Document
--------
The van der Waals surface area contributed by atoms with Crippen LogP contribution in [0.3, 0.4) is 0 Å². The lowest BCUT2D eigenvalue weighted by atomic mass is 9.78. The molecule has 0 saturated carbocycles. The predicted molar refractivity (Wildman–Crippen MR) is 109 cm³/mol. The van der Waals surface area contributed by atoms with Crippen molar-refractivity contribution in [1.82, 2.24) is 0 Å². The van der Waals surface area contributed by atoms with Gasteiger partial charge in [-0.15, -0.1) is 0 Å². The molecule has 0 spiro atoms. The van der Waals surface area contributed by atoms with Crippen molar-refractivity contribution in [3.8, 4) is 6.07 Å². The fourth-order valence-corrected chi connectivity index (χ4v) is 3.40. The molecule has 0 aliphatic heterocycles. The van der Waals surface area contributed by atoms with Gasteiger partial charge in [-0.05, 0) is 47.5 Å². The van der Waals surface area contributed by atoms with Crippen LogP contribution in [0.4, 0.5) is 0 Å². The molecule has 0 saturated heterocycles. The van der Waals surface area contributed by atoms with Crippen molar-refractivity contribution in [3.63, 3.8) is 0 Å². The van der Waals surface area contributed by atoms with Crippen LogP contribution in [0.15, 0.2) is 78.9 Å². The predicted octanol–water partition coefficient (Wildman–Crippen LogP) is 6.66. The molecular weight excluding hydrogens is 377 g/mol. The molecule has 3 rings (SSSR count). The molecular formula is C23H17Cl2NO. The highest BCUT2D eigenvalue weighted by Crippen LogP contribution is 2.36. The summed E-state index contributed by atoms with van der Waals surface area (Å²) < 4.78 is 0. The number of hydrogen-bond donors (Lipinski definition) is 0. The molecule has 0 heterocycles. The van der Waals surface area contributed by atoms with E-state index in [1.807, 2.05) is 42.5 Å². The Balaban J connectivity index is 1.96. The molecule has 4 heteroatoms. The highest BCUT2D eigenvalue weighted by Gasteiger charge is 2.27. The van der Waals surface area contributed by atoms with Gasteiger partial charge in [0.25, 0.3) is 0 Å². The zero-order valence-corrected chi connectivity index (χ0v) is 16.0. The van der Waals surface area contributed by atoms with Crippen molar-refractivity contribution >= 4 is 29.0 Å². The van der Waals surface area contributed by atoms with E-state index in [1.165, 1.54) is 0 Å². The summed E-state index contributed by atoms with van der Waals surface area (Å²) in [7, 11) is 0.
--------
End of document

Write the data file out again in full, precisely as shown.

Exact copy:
The van der Waals surface area contributed by atoms with Crippen LogP contribution in [0.3, 0.4) is 0 Å². The lowest BCUT2D eigenvalue weighted by atomic mass is 9.78. The molecule has 0 saturated carbocycles. The predicted molar refractivity (Wildman–Crippen MR) is 109 cm³/mol. The van der Waals surface area contributed by atoms with Crippen molar-refractivity contribution in [1.82, 2.24) is 0 Å². The van der Waals surface area contributed by atoms with Gasteiger partial charge in [-0.15, -0.1) is 0 Å². The molecule has 0 spiro atoms. The van der Waals surface area contributed by atoms with Crippen molar-refractivity contribution in [3.8, 4) is 6.07 Å². The fourth-order valence-corrected chi connectivity index (χ4v) is 3.40. The molecule has 0 aliphatic heterocycles. The van der Waals surface area contributed by atoms with Gasteiger partial charge in [-0.05, 0) is 47.5 Å². The van der Waals surface area contributed by atoms with Crippen LogP contribution in [0.4, 0.5) is 0 Å². The molecule has 0 saturated heterocycles. The van der Waals surface area contributed by atoms with Crippen molar-refractivity contribution in [3.63, 3.8) is 0 Å². The van der Waals surface area contributed by atoms with Crippen LogP contribution in [0.15, 0.2) is 78.9 Å². The predicted octanol–water partition coefficient (Wildman–Crippen LogP) is 6.66. The molecular weight excluding hydrogens is 377 g/mol. The molecule has 3 rings (SSSR count). The molecular formula is C23H17Cl2NO. The highest BCUT2D eigenvalue weighted by Crippen LogP contribution is 2.36. The summed E-state index contributed by atoms with van der Waals surface area (Å²) < 4.78 is 0. The number of hydrogen-bond donors (Lipinski definition) is 0. The molecule has 0 heterocycles. The van der Waals surface area contributed by atoms with E-state index in [1.807, 2.05) is 42.5 Å². The Balaban J connectivity index is 1.96. The molecule has 4 heteroatoms. The highest BCUT2D eigenvalue weighted by Gasteiger charge is 2.27. The van der Waals surface area contributed by atoms with Gasteiger partial charge in [0.25, 0.3) is 0 Å². The zero-order valence-corrected chi connectivity index (χ0v) is 16.0. The van der Waals surface area contributed by atoms with Crippen molar-refractivity contribution >= 4 is 29.0 Å². The van der Waals surface area contributed by atoms with E-state index in [1.165, 1.54) is 0 Å². The summed E-state index contributed by atoms with van der Waals surface area (Å²) in [7, 11) is 0.